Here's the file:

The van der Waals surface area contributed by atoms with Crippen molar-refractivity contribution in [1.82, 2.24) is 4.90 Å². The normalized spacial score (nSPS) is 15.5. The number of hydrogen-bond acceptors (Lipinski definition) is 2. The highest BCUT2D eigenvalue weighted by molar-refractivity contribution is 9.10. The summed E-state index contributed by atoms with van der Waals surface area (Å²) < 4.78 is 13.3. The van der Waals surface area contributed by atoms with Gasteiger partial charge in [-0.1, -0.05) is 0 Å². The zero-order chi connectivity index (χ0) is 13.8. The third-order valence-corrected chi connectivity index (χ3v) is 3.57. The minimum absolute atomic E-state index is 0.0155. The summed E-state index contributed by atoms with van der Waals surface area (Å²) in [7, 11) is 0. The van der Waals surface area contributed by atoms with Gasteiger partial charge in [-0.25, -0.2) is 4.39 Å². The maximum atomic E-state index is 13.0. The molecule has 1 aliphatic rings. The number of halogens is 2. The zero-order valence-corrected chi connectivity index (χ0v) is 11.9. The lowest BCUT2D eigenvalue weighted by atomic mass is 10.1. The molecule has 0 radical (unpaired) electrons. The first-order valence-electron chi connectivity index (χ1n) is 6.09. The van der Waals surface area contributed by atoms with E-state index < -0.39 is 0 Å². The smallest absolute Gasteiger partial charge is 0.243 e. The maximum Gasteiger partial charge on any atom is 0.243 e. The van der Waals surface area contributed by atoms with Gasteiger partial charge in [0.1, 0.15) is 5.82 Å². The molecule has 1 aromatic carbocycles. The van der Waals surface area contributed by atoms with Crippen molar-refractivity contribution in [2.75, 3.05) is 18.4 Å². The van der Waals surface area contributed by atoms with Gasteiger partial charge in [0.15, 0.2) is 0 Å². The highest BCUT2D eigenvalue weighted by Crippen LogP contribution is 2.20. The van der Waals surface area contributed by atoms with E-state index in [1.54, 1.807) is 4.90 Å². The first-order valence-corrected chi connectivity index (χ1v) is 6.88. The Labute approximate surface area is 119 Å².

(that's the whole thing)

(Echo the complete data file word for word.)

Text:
The van der Waals surface area contributed by atoms with Crippen molar-refractivity contribution in [1.82, 2.24) is 4.90 Å². The normalized spacial score (nSPS) is 15.5. The number of hydrogen-bond acceptors (Lipinski definition) is 2. The highest BCUT2D eigenvalue weighted by molar-refractivity contribution is 9.10. The summed E-state index contributed by atoms with van der Waals surface area (Å²) < 4.78 is 13.3. The van der Waals surface area contributed by atoms with Gasteiger partial charge in [-0.1, -0.05) is 0 Å². The zero-order chi connectivity index (χ0) is 13.8. The third-order valence-corrected chi connectivity index (χ3v) is 3.57. The minimum absolute atomic E-state index is 0.0155. The summed E-state index contributed by atoms with van der Waals surface area (Å²) in [7, 11) is 0. The van der Waals surface area contributed by atoms with Gasteiger partial charge in [-0.25, -0.2) is 4.39 Å². The maximum atomic E-state index is 13.0. The molecule has 1 aliphatic rings. The number of halogens is 2. The zero-order valence-corrected chi connectivity index (χ0v) is 11.9. The lowest BCUT2D eigenvalue weighted by atomic mass is 10.1. The molecule has 0 radical (unpaired) electrons. The first-order valence-electron chi connectivity index (χ1n) is 6.09. The van der Waals surface area contributed by atoms with E-state index < -0.39 is 0 Å². The smallest absolute Gasteiger partial charge is 0.243 e. The maximum Gasteiger partial charge on any atom is 0.243 e. The van der Waals surface area contributed by atoms with Gasteiger partial charge in [0.1, 0.15) is 5.82 Å². The molecule has 1 aromatic carbocycles. The van der Waals surface area contributed by atoms with Crippen molar-refractivity contribution in [2.75, 3.05) is 18.4 Å². The van der Waals surface area contributed by atoms with Gasteiger partial charge in [0.15, 0.2) is 0 Å². The highest BCUT2D eigenvalue weighted by Crippen LogP contribution is 2.20. The van der Waals surface area contributed by atoms with E-state index in [1.54, 1.807) is 4.90 Å². The first-order valence-corrected chi connectivity index (χ1v) is 6.88. The Labute approximate surface area is 119 Å².